The National Petroleum Reserve-Alaska just isn't what it used to be - or rather, what we thought it was. Until about two years ago, the 23-million-acre spread of land was thought to hold a treasure-trove of 10.6 billion barrels of black gold. Then research by the U.S. Geological Survey brought the figure way down, to less than a tenth of that amount. Yet the reserve is rich in other features, among them wildlife and the fragile ecosystems in which it lives. Interior Secretary Ken Salazar wisely recognized both kinds of resources in drafting the first comprehensive plan for the reserve.
BUSINESS
March 30, 2012 | By Ronald D. White, Times Staff Writer
A modern-day oil boom in states like Texas and North Dakota has helped the U.S. reduce its dependency on foreign oil to the lowest levels in 12 years. Unfortunately, California isn't benefitting, and steady declines in the state's production will leave it increasingly dependent on expensive foreign crude in the future. Of the nation's five top oil-producing states, only two have seen steady drops since February 2006. They are California and Alaska, according to Energy Department statistics.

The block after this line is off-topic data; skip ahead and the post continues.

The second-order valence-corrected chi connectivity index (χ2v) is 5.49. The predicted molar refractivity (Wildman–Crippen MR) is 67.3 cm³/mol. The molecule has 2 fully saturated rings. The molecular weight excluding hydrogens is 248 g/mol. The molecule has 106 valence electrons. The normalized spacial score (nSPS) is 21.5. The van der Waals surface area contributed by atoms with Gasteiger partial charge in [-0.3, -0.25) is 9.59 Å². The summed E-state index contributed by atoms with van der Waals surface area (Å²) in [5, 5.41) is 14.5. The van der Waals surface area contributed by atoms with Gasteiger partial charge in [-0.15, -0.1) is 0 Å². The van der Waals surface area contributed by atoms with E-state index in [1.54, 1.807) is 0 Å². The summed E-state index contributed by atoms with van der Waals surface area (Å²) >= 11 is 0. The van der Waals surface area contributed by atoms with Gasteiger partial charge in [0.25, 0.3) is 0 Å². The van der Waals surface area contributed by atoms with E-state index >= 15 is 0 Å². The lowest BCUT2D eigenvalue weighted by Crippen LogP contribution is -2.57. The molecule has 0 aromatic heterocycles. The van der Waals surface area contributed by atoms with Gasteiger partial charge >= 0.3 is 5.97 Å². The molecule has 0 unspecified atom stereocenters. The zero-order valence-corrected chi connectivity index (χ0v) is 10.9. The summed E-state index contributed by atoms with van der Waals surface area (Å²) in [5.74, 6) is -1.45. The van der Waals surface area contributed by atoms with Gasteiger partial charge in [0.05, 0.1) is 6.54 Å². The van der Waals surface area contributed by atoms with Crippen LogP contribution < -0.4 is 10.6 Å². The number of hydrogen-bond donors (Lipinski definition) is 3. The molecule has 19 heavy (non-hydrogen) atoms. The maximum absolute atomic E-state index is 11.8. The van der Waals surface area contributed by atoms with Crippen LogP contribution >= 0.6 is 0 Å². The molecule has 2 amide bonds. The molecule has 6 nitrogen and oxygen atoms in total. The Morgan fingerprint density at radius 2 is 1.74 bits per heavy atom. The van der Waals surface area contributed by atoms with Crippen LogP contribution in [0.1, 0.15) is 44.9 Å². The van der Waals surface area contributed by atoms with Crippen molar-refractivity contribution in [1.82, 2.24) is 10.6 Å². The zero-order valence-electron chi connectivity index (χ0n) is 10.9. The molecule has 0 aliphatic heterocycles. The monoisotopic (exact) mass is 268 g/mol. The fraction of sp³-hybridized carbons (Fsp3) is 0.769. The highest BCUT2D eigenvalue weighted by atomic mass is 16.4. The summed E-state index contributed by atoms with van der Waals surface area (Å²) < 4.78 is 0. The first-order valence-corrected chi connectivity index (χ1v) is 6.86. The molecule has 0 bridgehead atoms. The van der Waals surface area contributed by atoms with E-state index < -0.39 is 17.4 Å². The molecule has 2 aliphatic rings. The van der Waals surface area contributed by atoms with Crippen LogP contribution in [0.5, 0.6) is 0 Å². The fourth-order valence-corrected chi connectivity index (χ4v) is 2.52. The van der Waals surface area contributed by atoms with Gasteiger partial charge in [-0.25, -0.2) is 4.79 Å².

NATIONAL
August 10, 2010 | By Kim Murphy, Los Angeles Times